Kat -   And what do we know about any potential harms from e-cigarettes?

Lion -   Out there in the literature, there's very little to suggest their long term effects.  And so, new research needs to be carried out and to investigate the associations between what we can measure in the vapour of e-cigarettes.  And so, evidence suggests there are some trace elements that are harmful, certain cancer causing chemicals.  But there's no evidence to suggest that this actually then translates into biomarkers that can be measured in humans and users of these products.

Kat -   If someone's listening to this and they're a smoker and they think, "Ahh, smoking is really not doing my health any good.  Should I try e-cigarettes?"  What would be your advice?

Lion -   My advice working in the field would be that using e-cigarettes certainly is going to be better for you than continuing to smoke.  Consider first of all of course, using effective proven treatments such as the Stop Smoking Services available.  But if that proves ineffective then trying e-cigarette is likely to do more good than harm.

21:01 - Kickstarting the electric car industry

One of the pioneers of electric cars, Tesla, has announced it won't prevent other companies using its exclusive patents...

Kickstarting the electric car industry
with Mark Peplow, Science Journalist

Now news that could herald a breakthrough for the development of electric tesla electric carvehicles which have been slow to catch on because they can't go far without having to be charged.

One of the pioneers in the field, the American company Tesla, has announced it won't prevent other companies using its exclusive patents. That means others will be able to use the same technology and, if they develop it, it could mean many more electric cars on the road.

Chris Smith spoke to science journalist Mark Peplow...

Mark -   Well, last week, we've got some news that could really help to kick-start the market for electric cars.  One of the world's leading electric vehicle makers, Tesla which is based in California has opened up its patent portfolio so that any manufacturer can use its technology without fear of courtroom battles.  Now, given that companies routinely fight tooth and nail to protect their patents, this might sound quite weird.  But it could make really good business sense for Tesla because it could accelerate the uptake of electric vehicles.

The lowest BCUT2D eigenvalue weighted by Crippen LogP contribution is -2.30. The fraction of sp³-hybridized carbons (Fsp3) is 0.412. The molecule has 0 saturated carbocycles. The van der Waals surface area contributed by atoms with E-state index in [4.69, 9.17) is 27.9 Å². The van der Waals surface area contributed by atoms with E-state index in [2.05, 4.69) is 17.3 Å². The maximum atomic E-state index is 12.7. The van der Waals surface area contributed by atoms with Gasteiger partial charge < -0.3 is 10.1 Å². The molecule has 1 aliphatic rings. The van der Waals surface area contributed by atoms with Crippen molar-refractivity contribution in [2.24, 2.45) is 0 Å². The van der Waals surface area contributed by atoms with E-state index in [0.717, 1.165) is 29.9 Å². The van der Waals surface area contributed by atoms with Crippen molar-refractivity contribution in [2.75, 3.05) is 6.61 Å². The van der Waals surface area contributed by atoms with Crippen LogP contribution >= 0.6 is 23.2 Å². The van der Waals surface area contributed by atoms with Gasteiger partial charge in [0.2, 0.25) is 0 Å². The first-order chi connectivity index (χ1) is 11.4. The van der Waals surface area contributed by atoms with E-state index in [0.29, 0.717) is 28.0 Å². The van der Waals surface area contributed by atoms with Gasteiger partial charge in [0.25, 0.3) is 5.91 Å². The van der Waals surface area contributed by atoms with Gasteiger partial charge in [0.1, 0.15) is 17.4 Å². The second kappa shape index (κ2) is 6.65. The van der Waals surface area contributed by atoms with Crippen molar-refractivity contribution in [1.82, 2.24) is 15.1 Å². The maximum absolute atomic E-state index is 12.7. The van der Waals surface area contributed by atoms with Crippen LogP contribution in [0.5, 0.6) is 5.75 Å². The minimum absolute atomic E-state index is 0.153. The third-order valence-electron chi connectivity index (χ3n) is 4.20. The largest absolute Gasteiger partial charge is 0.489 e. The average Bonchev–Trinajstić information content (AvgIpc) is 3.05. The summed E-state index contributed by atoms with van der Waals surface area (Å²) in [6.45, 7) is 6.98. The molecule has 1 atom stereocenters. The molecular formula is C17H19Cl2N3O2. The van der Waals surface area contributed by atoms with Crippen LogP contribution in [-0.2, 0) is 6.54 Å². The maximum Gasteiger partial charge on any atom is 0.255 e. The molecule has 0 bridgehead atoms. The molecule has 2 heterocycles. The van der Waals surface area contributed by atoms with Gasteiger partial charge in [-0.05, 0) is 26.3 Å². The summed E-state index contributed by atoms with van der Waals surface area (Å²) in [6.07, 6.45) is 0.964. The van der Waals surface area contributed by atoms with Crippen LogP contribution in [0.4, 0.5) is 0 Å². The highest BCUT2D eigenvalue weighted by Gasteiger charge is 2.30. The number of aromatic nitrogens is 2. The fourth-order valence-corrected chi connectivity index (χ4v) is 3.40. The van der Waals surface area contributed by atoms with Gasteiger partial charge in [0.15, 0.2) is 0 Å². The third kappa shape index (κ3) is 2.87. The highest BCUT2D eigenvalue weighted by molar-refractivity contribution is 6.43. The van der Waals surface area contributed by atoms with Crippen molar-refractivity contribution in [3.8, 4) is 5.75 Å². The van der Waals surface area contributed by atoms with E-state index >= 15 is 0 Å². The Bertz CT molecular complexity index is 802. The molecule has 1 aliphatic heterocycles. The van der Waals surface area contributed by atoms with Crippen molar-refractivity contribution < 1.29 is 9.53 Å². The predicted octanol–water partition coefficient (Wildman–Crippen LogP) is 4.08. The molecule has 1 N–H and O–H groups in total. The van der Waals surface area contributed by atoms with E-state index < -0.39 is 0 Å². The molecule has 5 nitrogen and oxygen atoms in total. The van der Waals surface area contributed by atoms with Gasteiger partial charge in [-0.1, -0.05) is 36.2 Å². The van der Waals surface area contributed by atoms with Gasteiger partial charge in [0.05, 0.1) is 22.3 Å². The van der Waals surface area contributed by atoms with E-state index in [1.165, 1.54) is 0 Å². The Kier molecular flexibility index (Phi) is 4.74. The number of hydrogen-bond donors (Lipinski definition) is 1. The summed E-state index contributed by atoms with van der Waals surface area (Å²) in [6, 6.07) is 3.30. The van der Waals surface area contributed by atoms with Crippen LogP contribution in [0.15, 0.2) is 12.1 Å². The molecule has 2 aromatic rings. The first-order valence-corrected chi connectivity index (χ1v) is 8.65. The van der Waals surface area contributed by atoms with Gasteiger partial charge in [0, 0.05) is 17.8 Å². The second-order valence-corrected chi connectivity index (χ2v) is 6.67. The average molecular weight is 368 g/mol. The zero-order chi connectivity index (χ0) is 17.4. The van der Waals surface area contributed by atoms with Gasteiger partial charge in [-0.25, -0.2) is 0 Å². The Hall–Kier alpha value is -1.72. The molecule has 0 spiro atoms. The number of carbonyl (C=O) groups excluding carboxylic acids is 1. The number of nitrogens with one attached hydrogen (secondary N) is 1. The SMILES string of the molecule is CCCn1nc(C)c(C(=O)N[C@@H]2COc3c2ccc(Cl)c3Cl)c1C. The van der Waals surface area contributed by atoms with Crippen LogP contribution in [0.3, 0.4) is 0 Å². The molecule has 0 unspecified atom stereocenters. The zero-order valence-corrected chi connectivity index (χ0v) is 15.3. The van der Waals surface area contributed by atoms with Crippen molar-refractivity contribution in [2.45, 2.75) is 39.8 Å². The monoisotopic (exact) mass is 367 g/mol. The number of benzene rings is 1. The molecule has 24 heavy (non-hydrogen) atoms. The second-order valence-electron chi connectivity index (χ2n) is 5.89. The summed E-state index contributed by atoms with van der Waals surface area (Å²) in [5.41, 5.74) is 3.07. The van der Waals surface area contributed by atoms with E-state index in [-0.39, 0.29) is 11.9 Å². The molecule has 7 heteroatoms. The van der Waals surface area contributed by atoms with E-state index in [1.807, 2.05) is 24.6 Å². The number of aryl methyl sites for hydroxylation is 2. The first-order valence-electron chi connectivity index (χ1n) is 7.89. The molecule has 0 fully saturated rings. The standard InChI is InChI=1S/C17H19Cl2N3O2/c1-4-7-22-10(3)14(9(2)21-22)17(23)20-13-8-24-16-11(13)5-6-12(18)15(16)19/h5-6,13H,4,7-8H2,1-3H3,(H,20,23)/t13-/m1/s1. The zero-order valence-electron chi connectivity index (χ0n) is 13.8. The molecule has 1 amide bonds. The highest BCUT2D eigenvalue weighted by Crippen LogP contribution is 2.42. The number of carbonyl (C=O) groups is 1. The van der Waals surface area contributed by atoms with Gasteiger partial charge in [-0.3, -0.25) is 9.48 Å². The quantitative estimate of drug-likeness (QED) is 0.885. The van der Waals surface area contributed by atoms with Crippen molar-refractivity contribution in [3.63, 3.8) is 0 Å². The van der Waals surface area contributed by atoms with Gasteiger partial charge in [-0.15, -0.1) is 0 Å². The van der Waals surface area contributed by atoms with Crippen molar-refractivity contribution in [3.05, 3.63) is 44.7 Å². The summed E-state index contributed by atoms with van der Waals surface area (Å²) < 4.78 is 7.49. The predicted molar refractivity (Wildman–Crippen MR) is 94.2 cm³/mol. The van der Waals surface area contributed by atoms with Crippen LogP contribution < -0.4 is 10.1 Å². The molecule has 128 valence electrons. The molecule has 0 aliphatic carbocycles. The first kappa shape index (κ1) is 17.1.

Chris -   But I was going to say, why have they done this because this does seem a rather ridiculous strategy if you spend a lot of money putting these patents in place in the first place.  To then just dismantle them seems very counterintuitive.

Mark -   It's a strategy that you don't often see, but the reason is, Tesla needs to grow the market for electric cars.  Now at the moment, it doesn't have a huge amount of competition with other electric vehicle makers.  Tesla has been at the forefront of developing technology to overcome a couple of the key barriers to people using electric cars.  Drivers are worried about their limited range and the time that it takes to recharge electric batteries and indeed, whether they can even find anywhere to charge up once they're on the road.  So, Tesla has been improving battery technology to give the cars a range of up to 300 miles and it's been building network of about 100 super charger stations across America with more to follow.  They can recharge about half the battery in just 20 minutes, giving you an extra 150 miles.  The refill is absolutely free because many of the stations are powered by solar panels on the roof.  Now, many of Tesla's 200 or so granted patents relate to this supercharger stations.  And the hope is that allowing other car manufacturers to come in and use that technology off their vehicles, Tesla's system can become the industry standard.  So, you get more companies using these stations, more demands for cars, more stations and that bigger network makes recharging more convenient for drivers.  So, this is sort of synergy to just try and grow the whole market.

Chris -   So, is this a shot in the dark, this whole idea about dropping patents like this or is there some kind of precedent?  Have any other industries or other manufacturers done this before and seen it work?

Mark -   There's a really good recent precedent actually.  Think about how Google made its android software free for anyone to use and adapt.  That helped to insure that the market for mobile devices continued to grow and importantly, its search engine was integral to those devices.  So, there are already signs that Tesla's move could pay off in a similar way because it's been discussing in the past week, technology partnerships with BMW and Nissan.  It's also in the midst of looking for a site for a new battery factory.  It's planning to build a $5 billion lithium-ion battery factory by 2020.  It will be the biggest in the world and it aims to make half a million car battery packs a year which is more than the total global production today.  So, getting others to adopt their technology creates a bigger market for that supply.

Chris -   So, how do they manage to pack so much charge into these batteries?  What is their secret technology that they're releasing now?